Margo Martindale brings excellent comic timing and savvy character acting to what could have been an incidental role of the team's bus driver whom the coach hires as an assistant despite her knowing nothing about basketball.

Among the girls, Emma Roberts has solid scenes with Rockwell as her character takes the lead in trying to establish diplomatic relations between the team and its heedless coach. Meaghan Witri finds ways to make the girl discovering her lesbian nature not a cliche.

Shareeka Epps again displays the feisty spirit seen in Rodrigo Garcia's "Mother and Child."
Rooney Mara might be the newly anointed Lisbeth Salander in the American remake of "The Girl With the Dragon Tattoo," but she doesn't have enough to do here to impress other than with her rail-thin beauty.

The production, including the basketball sequences, is pro. However, the film might set an unfortunate sort of indie record for handing out producing credits as 16 -- count 'em, 16 -- people are listed as producers or exec producers, not to mention three more co-producers. It's a wonder the girls could find the court with that mob hanging around.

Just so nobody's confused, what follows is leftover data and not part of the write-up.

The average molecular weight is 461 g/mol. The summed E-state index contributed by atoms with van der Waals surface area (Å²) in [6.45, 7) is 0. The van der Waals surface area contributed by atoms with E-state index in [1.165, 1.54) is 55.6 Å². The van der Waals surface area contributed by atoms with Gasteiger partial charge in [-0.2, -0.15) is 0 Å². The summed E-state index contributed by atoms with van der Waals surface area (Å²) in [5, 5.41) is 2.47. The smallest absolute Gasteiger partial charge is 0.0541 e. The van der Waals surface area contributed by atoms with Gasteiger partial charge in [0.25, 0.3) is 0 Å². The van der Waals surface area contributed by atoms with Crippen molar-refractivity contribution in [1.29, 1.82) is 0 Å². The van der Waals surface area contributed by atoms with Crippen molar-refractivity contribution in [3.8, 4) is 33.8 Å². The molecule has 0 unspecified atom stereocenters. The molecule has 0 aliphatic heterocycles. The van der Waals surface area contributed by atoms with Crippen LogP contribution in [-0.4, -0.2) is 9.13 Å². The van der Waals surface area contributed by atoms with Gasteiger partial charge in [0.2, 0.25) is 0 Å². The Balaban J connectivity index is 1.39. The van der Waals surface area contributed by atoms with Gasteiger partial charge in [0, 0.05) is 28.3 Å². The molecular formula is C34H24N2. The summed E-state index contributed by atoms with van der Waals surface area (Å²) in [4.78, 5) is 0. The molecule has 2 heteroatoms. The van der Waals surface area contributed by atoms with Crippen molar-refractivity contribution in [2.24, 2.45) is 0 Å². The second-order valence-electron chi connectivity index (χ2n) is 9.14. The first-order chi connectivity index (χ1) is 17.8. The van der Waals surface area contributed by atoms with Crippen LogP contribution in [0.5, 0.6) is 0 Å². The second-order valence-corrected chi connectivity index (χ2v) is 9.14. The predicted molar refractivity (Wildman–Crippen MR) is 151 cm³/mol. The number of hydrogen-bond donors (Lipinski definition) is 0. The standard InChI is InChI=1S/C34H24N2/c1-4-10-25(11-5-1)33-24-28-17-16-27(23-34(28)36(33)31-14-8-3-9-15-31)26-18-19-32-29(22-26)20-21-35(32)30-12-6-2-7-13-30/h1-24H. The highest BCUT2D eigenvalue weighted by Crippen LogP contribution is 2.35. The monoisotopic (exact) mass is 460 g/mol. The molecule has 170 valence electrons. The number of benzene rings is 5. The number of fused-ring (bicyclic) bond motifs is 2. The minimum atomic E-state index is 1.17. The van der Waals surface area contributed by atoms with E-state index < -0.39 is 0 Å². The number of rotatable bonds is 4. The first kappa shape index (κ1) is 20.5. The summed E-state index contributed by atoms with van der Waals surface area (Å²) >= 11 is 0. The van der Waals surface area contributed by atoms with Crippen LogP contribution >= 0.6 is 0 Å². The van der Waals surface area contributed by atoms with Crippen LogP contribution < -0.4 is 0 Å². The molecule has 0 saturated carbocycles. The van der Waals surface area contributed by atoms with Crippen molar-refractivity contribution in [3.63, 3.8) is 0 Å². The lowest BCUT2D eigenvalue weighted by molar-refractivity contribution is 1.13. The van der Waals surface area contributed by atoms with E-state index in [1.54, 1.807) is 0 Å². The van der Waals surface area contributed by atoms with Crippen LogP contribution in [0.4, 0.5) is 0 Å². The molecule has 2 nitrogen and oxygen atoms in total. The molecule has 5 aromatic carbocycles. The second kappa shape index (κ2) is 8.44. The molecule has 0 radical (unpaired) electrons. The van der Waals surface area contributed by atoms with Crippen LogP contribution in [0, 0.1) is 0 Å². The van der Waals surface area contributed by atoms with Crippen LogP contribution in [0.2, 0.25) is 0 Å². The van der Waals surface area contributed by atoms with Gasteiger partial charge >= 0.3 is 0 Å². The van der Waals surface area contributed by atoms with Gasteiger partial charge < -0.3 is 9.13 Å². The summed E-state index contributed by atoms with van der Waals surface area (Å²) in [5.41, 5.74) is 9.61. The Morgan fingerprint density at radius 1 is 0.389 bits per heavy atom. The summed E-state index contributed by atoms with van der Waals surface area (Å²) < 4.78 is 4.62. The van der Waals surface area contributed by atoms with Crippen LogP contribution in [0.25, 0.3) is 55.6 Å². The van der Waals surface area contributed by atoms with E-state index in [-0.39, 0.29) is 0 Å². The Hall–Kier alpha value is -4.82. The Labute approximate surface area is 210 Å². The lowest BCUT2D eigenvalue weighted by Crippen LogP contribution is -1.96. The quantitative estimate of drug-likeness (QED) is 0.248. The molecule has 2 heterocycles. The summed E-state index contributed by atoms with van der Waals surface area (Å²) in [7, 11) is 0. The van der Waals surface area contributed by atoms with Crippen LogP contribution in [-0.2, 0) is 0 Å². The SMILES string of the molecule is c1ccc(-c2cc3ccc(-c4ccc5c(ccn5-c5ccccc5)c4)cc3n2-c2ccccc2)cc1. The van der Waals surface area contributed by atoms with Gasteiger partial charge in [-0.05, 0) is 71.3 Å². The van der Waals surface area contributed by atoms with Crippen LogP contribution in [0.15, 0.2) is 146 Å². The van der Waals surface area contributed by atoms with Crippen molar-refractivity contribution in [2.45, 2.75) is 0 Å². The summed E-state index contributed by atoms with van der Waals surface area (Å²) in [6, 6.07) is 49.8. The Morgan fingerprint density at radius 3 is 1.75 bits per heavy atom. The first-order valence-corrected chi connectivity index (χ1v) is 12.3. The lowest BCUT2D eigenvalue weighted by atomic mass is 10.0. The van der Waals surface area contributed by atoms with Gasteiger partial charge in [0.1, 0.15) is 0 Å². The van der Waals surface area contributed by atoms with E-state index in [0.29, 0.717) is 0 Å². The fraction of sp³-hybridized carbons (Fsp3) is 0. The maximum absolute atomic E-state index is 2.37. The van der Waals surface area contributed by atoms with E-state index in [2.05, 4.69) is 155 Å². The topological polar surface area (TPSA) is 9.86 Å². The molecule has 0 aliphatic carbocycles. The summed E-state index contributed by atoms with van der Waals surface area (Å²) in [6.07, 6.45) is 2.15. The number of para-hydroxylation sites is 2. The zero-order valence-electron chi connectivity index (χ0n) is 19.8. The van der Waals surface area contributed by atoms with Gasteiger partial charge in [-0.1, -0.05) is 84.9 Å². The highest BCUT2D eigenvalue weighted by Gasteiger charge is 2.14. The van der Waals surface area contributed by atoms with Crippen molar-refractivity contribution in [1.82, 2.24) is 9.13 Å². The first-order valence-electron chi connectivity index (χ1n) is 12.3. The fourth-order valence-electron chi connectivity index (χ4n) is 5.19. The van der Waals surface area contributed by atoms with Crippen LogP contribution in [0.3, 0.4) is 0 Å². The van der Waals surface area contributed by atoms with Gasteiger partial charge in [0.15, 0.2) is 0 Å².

Opens: Friday, Sept. 3 (Lionsgate)
Production: Gig Films & Plum Pictures in asociation with Sneaky Pete Prods. and Tax Credit Finance
Cast: Sam Rockwell, Emma Roberts, Shareeka Epps, Emily Rios, Rooney Mara, Meaghan Witri, Melanie Hinkle, Margo Martindale, Rob Corddry
Director-screenwriter James C. Strouse
Producers: Gia Walsh, Kara Baker, Celine Rattray, Galt Niederhoffer, Daniela Taplin Lundberg
Executive producers: Pamela Hirsch, Sam Rockwell, Joseph C. Grano, Andrea Grano, Daniel Crown, Nick Quested, Reagan Silber, Jeanne O'Brien, David Sweeney, Jamie Carmichael, Erick Kwak
Director of photography: Frankie DeMarco
Production designer: Stephen Beatrice
Music: Edward Shearmur
Costume designer: Vicki Farrell
Editor: Joe Klotz
Rated PG-13, 105 minutes



The Winning Season

Movie review by Sandie Angulo Chen, Common Sense Media

Age: 14+

Quirky indie sports flick is surprisingly serious, moving.

  • PG-13
  • 2010

What parents need to know

Parents need to know that this indie sports dramedy stars former tween star Emma Roberts (Unfabulous, Hotel for Dogs), but it's more age-appropriate for teens. There's some mild violence (a courtside brawl, with a couple of punches and some pushing/shoving), more language than expected (including both swear words like "s--t" and "a--hole" and racial epithets like "wetback"), and the requisite adolescent sexuality -- which includes some kissing in a convertible and an inappropriate relationship between an older shoe salesman and one of the 17-year-old players. The coach -- who's frequently drunk -- has huge problems with his own daughter and a recurring fascination with the assistant coach's sexuality. The girls try to score a drink in one scene.

What's the story?